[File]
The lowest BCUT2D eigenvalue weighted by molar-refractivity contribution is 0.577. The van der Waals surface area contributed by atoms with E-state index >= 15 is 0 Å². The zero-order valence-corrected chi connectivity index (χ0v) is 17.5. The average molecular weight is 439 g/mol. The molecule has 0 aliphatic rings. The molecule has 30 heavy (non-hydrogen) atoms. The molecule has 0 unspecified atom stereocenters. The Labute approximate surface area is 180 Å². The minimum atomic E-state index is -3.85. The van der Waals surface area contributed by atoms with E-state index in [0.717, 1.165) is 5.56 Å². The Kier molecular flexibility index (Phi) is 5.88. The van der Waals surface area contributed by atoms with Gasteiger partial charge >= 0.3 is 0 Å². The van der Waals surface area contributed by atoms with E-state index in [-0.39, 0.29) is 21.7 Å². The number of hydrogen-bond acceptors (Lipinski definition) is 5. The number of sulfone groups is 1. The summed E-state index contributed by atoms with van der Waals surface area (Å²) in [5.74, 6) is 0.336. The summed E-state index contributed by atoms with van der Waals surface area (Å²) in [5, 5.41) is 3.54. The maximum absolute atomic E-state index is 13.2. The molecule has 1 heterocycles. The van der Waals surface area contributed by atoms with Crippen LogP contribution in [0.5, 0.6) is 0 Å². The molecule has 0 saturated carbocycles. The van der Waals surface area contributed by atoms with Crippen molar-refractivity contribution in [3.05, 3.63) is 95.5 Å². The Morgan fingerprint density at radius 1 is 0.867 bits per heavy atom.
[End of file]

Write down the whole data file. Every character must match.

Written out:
The lowest BCUT2D eigenvalue weighted by molar-refractivity contribution is 0.577. The van der Waals surface area contributed by atoms with E-state index >= 15 is 0 Å². The zero-order valence-corrected chi connectivity index (χ0v) is 17.5. The average molecular weight is 439 g/mol. The molecule has 0 aliphatic rings. The molecule has 30 heavy (non-hydrogen) atoms. The molecule has 0 unspecified atom stereocenters. The Labute approximate surface area is 180 Å². The minimum atomic E-state index is -3.85. The van der Waals surface area contributed by atoms with E-state index in [0.717, 1.165) is 5.56 Å². The Kier molecular flexibility index (Phi) is 5.88. The van der Waals surface area contributed by atoms with Gasteiger partial charge >= 0.3 is 0 Å². The van der Waals surface area contributed by atoms with E-state index in [-0.39, 0.29) is 21.7 Å². The number of hydrogen-bond acceptors (Lipinski definition) is 5. The number of sulfone groups is 1. The summed E-state index contributed by atoms with van der Waals surface area (Å²) in [5.74, 6) is 0.336. The summed E-state index contributed by atoms with van der Waals surface area (Å²) in [5, 5.41) is 3.54. The maximum absolute atomic E-state index is 13.2. The molecule has 1 heterocycles. The van der Waals surface area contributed by atoms with Crippen LogP contribution in [0.5, 0.6) is 0 Å². The molecule has 0 saturated carbocycles. The van der Waals surface area contributed by atoms with Crippen molar-refractivity contribution in [3.05, 3.63) is 95.5 Å². The Morgan fingerprint density at radius 1 is 0.867 bits per heavy atom.